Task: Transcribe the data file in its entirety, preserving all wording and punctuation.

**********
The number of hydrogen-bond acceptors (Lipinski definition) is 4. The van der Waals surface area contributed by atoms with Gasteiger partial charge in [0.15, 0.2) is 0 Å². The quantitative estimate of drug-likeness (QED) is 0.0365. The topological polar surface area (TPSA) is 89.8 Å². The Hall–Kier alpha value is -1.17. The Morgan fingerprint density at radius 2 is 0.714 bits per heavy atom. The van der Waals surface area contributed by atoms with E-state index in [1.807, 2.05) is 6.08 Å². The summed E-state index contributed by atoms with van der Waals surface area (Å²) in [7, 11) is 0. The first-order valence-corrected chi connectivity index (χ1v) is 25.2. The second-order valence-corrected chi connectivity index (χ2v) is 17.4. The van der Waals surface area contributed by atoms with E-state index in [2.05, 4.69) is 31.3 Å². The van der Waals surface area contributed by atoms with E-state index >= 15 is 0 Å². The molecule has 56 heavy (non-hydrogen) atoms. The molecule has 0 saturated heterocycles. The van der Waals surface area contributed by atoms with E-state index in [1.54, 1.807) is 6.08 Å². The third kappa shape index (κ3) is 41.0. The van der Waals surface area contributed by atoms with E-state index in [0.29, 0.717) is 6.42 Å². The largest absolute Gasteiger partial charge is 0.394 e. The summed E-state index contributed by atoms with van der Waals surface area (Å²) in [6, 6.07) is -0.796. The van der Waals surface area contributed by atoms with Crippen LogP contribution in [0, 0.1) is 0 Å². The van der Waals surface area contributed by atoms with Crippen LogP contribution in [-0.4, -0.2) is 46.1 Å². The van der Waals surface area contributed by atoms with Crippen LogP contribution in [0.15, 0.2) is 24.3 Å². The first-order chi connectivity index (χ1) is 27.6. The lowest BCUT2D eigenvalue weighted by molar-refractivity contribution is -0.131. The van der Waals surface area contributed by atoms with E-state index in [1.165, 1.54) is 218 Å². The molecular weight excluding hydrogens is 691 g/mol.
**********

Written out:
The number of hydrogen-bond acceptors (Lipinski definition) is 4. The van der Waals surface area contributed by atoms with Gasteiger partial charge in [0.15, 0.2) is 0 Å². The quantitative estimate of drug-likeness (QED) is 0.0365. The topological polar surface area (TPSA) is 89.8 Å². The Hall–Kier alpha value is -1.17. The Morgan fingerprint density at radius 2 is 0.714 bits per heavy atom. The van der Waals surface area contributed by atoms with E-state index in [1.807, 2.05) is 6.08 Å². The summed E-state index contributed by atoms with van der Waals surface area (Å²) in [7, 11) is 0. The first-order valence-corrected chi connectivity index (χ1v) is 25.2. The second-order valence-corrected chi connectivity index (χ2v) is 17.4. The van der Waals surface area contributed by atoms with E-state index in [2.05, 4.69) is 31.3 Å². The van der Waals surface area contributed by atoms with E-state index >= 15 is 0 Å². The molecule has 56 heavy (non-hydrogen) atoms. The molecule has 0 saturated heterocycles. The van der Waals surface area contributed by atoms with E-state index in [1.54, 1.807) is 6.08 Å². The third kappa shape index (κ3) is 41.0. The van der Waals surface area contributed by atoms with E-state index in [0.29, 0.717) is 6.42 Å². The largest absolute Gasteiger partial charge is 0.394 e. The summed E-state index contributed by atoms with van der Waals surface area (Å²) in [6, 6.07) is -0.796. The van der Waals surface area contributed by atoms with Crippen LogP contribution in [0, 0.1) is 0 Å². The van der Waals surface area contributed by atoms with Crippen LogP contribution in [-0.4, -0.2) is 46.1 Å². The van der Waals surface area contributed by atoms with Crippen LogP contribution in [0.15, 0.2) is 24.3 Å². The first-order chi connectivity index (χ1) is 27.6. The lowest BCUT2D eigenvalue weighted by molar-refractivity contribution is -0.131. The van der Waals surface area contributed by atoms with E-state index in [1.165, 1.54) is 218 Å². The molecular weight excluding hydrogens is 691 g/mol.